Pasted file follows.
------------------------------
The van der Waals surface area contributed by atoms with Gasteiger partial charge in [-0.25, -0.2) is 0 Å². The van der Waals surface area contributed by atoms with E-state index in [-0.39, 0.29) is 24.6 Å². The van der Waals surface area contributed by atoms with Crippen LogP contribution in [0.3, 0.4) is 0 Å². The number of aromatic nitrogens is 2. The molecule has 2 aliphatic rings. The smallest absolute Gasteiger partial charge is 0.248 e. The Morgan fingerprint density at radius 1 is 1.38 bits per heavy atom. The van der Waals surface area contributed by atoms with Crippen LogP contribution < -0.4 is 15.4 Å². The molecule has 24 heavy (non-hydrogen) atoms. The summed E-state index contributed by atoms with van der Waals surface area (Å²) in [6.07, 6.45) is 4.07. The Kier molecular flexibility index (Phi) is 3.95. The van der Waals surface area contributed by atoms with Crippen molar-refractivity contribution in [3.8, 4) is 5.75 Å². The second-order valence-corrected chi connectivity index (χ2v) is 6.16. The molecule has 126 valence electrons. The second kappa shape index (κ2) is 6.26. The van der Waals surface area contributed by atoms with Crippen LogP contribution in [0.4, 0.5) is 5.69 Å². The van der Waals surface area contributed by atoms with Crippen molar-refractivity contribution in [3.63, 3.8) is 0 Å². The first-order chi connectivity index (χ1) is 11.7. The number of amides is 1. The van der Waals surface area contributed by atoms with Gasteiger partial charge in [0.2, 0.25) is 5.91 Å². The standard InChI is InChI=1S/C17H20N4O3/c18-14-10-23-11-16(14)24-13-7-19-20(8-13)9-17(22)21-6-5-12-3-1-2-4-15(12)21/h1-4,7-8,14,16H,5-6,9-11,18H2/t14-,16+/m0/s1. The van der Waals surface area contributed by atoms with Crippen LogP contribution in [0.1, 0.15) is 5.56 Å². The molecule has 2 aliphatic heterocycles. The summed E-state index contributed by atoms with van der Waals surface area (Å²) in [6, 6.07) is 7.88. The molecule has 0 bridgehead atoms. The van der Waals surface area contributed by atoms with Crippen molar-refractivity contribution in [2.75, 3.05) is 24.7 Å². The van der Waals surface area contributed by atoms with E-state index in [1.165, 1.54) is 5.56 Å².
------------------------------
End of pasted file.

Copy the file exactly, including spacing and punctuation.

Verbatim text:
The van der Waals surface area contributed by atoms with Gasteiger partial charge in [-0.25, -0.2) is 0 Å². The van der Waals surface area contributed by atoms with E-state index in [-0.39, 0.29) is 24.6 Å². The van der Waals surface area contributed by atoms with Crippen LogP contribution in [0.3, 0.4) is 0 Å². The number of aromatic nitrogens is 2. The molecule has 2 aliphatic rings. The smallest absolute Gasteiger partial charge is 0.248 e. The Morgan fingerprint density at radius 1 is 1.38 bits per heavy atom. The van der Waals surface area contributed by atoms with Crippen LogP contribution < -0.4 is 15.4 Å². The molecule has 24 heavy (non-hydrogen) atoms. The summed E-state index contributed by atoms with van der Waals surface area (Å²) in [6.07, 6.45) is 4.07. The Kier molecular flexibility index (Phi) is 3.95. The van der Waals surface area contributed by atoms with Crippen molar-refractivity contribution in [3.8, 4) is 5.75 Å². The second-order valence-corrected chi connectivity index (χ2v) is 6.16. The molecule has 126 valence electrons. The second kappa shape index (κ2) is 6.26. The van der Waals surface area contributed by atoms with Crippen LogP contribution in [0.4, 0.5) is 5.69 Å². The van der Waals surface area contributed by atoms with Crippen molar-refractivity contribution in [3.63, 3.8) is 0 Å². The first-order chi connectivity index (χ1) is 11.7. The number of amides is 1. The van der Waals surface area contributed by atoms with Gasteiger partial charge in [0.2, 0.25) is 5.91 Å². The standard InChI is InChI=1S/C17H20N4O3/c18-14-10-23-11-16(14)24-13-7-19-20(8-13)9-17(22)21-6-5-12-3-1-2-4-15(12)21/h1-4,7-8,14,16H,5-6,9-11,18H2/t14-,16+/m0/s1. The van der Waals surface area contributed by atoms with Crippen LogP contribution in [0.1, 0.15) is 5.56 Å². The molecule has 2 aliphatic heterocycles. The summed E-state index contributed by atoms with van der Waals surface area (Å²) in [6, 6.07) is 7.88. The molecule has 0 bridgehead atoms. The van der Waals surface area contributed by atoms with Crippen molar-refractivity contribution in [2.75, 3.05) is 24.7 Å². The van der Waals surface area contributed by atoms with E-state index in [1.165, 1.54) is 5.56 Å².